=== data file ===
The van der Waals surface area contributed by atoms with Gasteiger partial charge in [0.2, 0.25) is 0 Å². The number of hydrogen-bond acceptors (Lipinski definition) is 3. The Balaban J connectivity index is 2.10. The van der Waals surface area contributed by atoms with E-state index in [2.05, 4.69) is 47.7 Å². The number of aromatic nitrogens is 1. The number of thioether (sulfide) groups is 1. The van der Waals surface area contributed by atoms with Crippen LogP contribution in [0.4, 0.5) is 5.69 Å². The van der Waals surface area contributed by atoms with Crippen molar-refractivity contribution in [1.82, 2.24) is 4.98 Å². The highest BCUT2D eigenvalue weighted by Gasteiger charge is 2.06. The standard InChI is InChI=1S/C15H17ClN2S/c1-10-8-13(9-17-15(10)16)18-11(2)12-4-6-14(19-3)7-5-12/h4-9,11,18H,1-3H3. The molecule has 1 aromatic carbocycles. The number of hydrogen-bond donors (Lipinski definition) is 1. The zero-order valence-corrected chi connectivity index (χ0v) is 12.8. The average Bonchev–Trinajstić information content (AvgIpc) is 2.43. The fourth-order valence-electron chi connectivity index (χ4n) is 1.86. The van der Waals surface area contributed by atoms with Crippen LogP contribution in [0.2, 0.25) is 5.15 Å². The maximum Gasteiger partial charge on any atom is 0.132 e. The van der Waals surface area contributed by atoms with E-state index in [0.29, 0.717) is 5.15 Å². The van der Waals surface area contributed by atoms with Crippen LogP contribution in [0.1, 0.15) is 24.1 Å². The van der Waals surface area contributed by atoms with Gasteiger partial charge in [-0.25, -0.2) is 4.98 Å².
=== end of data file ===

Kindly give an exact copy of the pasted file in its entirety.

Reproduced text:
The van der Waals surface area contributed by atoms with Gasteiger partial charge in [0.2, 0.25) is 0 Å². The number of hydrogen-bond acceptors (Lipinski definition) is 3. The Balaban J connectivity index is 2.10. The van der Waals surface area contributed by atoms with E-state index in [2.05, 4.69) is 47.7 Å². The number of aromatic nitrogens is 1. The number of thioether (sulfide) groups is 1. The van der Waals surface area contributed by atoms with Crippen LogP contribution in [0.4, 0.5) is 5.69 Å². The van der Waals surface area contributed by atoms with Crippen molar-refractivity contribution in [1.82, 2.24) is 4.98 Å². The highest BCUT2D eigenvalue weighted by Gasteiger charge is 2.06. The standard InChI is InChI=1S/C15H17ClN2S/c1-10-8-13(9-17-15(10)16)18-11(2)12-4-6-14(19-3)7-5-12/h4-9,11,18H,1-3H3. The molecule has 1 aromatic carbocycles. The number of hydrogen-bond donors (Lipinski definition) is 1. The zero-order valence-corrected chi connectivity index (χ0v) is 12.8. The average Bonchev–Trinajstić information content (AvgIpc) is 2.43. The fourth-order valence-electron chi connectivity index (χ4n) is 1.86. The van der Waals surface area contributed by atoms with Crippen LogP contribution in [0.2, 0.25) is 5.15 Å². The maximum Gasteiger partial charge on any atom is 0.132 e. The van der Waals surface area contributed by atoms with E-state index in [0.29, 0.717) is 5.15 Å². The van der Waals surface area contributed by atoms with Crippen LogP contribution in [0.1, 0.15) is 24.1 Å². The van der Waals surface area contributed by atoms with Gasteiger partial charge in [-0.25, -0.2) is 4.98 Å².